Chapter 2: Historical Context

The Christine Jorgenson Story (1970)

Hour Magazine interview with Christine Jorgenson (198?)

“The Homosexuals.”  CBS Reports.  (1967, March 7)

Screaming Queens:  The Riot at Compton’s Cafeteria

Jack Benny and the Floor Walker

D’Emilio, J. (1998). Sexual politics, sexual communities: The making of a homosexual minority in the United States, 1940–1970. Chicago, IL: The University of Chicago Press.

Gross, Larry. (2002). Up from invisibility: Lesbians, Gay Men, and the Media in America. New York, NY: Columbia University Press.

Jagose, A. (1996). Queer theory: An introduction. New York, NY: New York University Press.

McFadden, M.  (1993). “America’s boy friend who can’t get a date.”:  Gender, race, and the cultural work of the Jack Benny Program, 1932–1946.  The Journal of American History, 80, 113–134.

Meyerowitz, J. (1998). Sex change and the popular press: Historical notes on transsexuality in the United States, 1930–1955. A Journal of Lesbian and Gay Studies, 4(2), 159–187.

Russo, V. (1987). The celluloid closet: Homosexuality in the movies. New York, NY: HarperCollins.

Streitmatter, R. (2009). From “perverts” to “fab five”: The media’s changing depiction of gay men and lesbians. New York, NY: Routledge.

Stryker, S.  (2008). Transgender History.  Berkeley, CA:  Seal Press.

Walters, S.D. (2003). All the rage: The story of gay visibility in America. Chicago, IL: University of Chicago Press.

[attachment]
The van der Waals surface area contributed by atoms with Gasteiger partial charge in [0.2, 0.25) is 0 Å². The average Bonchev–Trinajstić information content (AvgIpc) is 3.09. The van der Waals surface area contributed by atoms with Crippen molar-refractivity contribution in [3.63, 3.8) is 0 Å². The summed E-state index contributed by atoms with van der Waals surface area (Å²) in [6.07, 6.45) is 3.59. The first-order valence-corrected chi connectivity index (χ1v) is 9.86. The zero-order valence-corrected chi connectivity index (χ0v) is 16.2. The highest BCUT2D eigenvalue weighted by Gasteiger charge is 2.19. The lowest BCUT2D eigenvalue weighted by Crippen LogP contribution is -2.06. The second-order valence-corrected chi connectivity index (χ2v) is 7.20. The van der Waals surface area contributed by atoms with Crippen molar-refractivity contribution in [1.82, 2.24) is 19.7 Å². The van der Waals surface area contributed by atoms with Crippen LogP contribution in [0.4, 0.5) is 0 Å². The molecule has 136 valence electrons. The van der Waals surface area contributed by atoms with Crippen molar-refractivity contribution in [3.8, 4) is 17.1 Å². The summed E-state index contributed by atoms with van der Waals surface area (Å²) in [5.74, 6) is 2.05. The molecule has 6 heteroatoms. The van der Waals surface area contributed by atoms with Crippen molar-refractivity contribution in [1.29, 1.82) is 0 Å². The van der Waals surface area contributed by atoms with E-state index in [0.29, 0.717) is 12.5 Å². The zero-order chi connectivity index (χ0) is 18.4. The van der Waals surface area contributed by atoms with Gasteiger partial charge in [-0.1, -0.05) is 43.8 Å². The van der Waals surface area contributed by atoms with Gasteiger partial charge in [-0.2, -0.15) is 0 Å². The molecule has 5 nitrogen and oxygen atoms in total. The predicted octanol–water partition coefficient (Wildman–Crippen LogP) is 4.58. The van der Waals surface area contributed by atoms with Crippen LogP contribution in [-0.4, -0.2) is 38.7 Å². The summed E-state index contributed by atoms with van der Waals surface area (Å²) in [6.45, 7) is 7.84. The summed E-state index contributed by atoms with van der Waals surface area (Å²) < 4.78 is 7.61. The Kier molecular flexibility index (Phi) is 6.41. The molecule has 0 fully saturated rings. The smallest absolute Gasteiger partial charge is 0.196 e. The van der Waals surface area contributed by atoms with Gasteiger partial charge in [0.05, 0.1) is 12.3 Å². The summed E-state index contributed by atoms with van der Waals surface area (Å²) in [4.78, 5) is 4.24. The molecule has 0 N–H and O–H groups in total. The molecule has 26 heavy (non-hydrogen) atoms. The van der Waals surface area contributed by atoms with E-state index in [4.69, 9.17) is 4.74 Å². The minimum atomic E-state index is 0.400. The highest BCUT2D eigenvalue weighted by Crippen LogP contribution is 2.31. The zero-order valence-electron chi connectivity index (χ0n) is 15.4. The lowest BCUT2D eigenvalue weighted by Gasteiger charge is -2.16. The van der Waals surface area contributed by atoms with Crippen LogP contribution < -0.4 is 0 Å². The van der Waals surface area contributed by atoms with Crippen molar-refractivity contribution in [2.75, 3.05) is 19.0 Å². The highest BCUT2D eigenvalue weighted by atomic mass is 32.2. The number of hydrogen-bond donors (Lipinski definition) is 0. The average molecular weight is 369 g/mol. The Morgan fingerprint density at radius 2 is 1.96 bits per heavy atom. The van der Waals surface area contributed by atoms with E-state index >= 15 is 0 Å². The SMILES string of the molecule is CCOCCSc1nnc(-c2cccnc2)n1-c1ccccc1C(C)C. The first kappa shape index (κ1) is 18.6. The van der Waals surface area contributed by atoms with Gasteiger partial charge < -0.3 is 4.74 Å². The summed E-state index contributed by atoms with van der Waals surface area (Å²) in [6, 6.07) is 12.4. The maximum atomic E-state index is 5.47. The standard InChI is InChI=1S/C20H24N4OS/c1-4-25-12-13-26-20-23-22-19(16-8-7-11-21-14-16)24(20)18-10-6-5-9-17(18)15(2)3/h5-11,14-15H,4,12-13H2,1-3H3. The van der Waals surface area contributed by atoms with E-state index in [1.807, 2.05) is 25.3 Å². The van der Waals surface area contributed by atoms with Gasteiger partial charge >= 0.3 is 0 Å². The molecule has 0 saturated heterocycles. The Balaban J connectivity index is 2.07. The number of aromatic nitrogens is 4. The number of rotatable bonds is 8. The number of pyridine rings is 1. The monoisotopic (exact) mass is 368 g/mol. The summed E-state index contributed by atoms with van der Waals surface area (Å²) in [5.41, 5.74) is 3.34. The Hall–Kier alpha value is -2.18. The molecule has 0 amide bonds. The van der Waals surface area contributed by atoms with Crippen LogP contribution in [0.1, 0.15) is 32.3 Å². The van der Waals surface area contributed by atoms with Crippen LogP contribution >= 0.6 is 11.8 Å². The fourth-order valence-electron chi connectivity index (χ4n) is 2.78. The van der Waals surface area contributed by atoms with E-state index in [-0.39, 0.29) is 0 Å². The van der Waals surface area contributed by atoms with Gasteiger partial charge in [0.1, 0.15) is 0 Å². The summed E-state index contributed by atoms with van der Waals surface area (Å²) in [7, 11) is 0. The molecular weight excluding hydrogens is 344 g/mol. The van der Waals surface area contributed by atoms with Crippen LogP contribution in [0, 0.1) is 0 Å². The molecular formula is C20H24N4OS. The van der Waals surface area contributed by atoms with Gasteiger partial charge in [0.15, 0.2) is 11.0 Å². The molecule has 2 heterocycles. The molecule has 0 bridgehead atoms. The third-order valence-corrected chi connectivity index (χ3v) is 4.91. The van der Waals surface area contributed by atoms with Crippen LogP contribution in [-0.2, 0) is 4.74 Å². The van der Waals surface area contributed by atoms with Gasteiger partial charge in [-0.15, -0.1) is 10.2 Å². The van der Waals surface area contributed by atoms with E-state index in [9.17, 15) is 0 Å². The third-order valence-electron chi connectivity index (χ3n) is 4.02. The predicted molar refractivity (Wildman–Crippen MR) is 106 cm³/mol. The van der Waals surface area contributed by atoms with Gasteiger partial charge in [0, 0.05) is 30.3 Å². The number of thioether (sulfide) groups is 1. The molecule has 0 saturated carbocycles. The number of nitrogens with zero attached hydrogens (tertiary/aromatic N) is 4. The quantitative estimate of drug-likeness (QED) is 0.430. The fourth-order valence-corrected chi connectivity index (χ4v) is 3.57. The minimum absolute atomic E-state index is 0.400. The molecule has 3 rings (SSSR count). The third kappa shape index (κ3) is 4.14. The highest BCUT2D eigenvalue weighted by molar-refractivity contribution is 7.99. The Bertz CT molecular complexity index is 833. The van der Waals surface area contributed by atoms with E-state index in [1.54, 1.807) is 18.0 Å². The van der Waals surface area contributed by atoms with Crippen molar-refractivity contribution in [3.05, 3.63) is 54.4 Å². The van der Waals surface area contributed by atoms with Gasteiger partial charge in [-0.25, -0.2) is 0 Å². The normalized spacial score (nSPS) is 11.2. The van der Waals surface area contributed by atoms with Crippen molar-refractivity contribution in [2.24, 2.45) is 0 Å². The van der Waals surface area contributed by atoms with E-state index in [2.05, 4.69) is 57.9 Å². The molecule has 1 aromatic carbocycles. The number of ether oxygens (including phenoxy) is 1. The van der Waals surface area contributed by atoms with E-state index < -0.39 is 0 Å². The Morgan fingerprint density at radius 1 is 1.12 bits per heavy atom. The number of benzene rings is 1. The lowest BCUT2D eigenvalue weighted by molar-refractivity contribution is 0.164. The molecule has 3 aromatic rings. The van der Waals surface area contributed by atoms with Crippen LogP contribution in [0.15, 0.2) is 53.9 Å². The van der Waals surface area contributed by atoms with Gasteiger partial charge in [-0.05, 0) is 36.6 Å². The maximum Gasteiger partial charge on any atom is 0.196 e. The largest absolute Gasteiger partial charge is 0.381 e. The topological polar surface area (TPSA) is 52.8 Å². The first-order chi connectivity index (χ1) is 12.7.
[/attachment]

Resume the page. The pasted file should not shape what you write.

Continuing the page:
Tracing Terms

If your library or psychology department has access to multiple editions of the Diagnostic and Statistical Handbook of Mental Disorders (now in its fifth edition), trace how homosexuality and gender dysphoria have been chronicled.  When did the terms (or related terms) first appear?  How were they described?  When were they removed from the handbooks?  What do these changes say about how our understandings of gender and sexual identity have changed over time?

Framing AIDS in Local News

View the local television news series Robb’s Life, which originally aired on WHBF (Rock Island, IL) in 1995–96.  The 39-part series follows Robb Dussliere through his battle with HIV/ AIDS.  Consider how the series’ focus on a single person over a period of time contributes to a particular framing (see pp. 43–44) of AIDS and its victims.  What is included in the “frame”?  What is left out?

The AIDS Crisis

The 2010s brought with them a time of memory for those who survived the AIDS crisis of the 1980s and 90s.  In addition to the documentary about Vito Russo, two others chronicle the years of the AIDS crisis.  How to Survive a Plague  (2012) tells the story of gay activism, especially the work of ACT-UP, while We Were Here (2011) is a more intimate chronicle of a last generation of San Francisco told by surviving lovers, friends, and caregivers.  Each provides a glimpse into the human toll of the crisis and the legacy of gay and lesbian activism that lives on to this day.   Both films are available on Netflix streaming.  Compare the ways that these films represent the lives of people with AIDS to mainstream media depictions, including Philadelphia, also available via Netflix.  Thinking about the rich social and political networks built up to confront the disease, consider the ways that Philadelphia (1993) both captured and hid the realities of those confronting AIDS.